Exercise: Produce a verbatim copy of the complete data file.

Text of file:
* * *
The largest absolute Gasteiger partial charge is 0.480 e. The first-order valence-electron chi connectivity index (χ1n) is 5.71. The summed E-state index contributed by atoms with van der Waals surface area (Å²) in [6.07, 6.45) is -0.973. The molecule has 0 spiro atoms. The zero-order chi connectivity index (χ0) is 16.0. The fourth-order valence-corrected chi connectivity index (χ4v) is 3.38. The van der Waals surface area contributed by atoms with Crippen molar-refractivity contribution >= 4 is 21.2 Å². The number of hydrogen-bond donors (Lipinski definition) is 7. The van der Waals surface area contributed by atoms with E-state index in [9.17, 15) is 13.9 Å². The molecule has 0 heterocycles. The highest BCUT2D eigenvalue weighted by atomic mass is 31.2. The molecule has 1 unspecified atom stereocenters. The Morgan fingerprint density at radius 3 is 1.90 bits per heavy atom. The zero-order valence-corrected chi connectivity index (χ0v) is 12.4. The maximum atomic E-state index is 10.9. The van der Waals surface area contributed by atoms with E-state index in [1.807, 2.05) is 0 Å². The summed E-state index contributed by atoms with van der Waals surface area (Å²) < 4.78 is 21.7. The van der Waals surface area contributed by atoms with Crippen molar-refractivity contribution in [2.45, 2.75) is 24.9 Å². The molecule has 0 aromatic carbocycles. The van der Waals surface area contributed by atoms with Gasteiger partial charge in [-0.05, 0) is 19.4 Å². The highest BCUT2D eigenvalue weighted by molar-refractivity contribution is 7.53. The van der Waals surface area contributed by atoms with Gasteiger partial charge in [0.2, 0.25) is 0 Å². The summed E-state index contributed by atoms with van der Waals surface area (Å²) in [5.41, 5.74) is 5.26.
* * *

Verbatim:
The largest absolute Gasteiger partial charge is 0.480 e. The first-order valence-electron chi connectivity index (χ1n) is 5.71. The summed E-state index contributed by atoms with van der Waals surface area (Å²) in [6.07, 6.45) is -0.973. The molecule has 0 spiro atoms. The zero-order chi connectivity index (χ0) is 16.0. The fourth-order valence-corrected chi connectivity index (χ4v) is 3.38. The van der Waals surface area contributed by atoms with Crippen molar-refractivity contribution >= 4 is 21.2 Å². The number of hydrogen-bond donors (Lipinski definition) is 7. The van der Waals surface area contributed by atoms with E-state index in [9.17, 15) is 13.9 Å². The molecule has 0 heterocycles. The highest BCUT2D eigenvalue weighted by atomic mass is 31.2. The molecule has 1 unspecified atom stereocenters. The Morgan fingerprint density at radius 3 is 1.90 bits per heavy atom. The zero-order valence-corrected chi connectivity index (χ0v) is 12.4. The maximum atomic E-state index is 10.9. The van der Waals surface area contributed by atoms with E-state index in [1.807, 2.05) is 0 Å². The summed E-state index contributed by atoms with van der Waals surface area (Å²) < 4.78 is 21.7. The van der Waals surface area contributed by atoms with Crippen molar-refractivity contribution in [2.45, 2.75) is 24.9 Å². The molecule has 0 aromatic carbocycles. The van der Waals surface area contributed by atoms with Gasteiger partial charge in [-0.05, 0) is 19.4 Å². The highest BCUT2D eigenvalue weighted by molar-refractivity contribution is 7.53. The van der Waals surface area contributed by atoms with Gasteiger partial charge in [0.2, 0.25) is 0 Å². The summed E-state index contributed by atoms with van der Waals surface area (Å²) in [5.41, 5.74) is 5.26.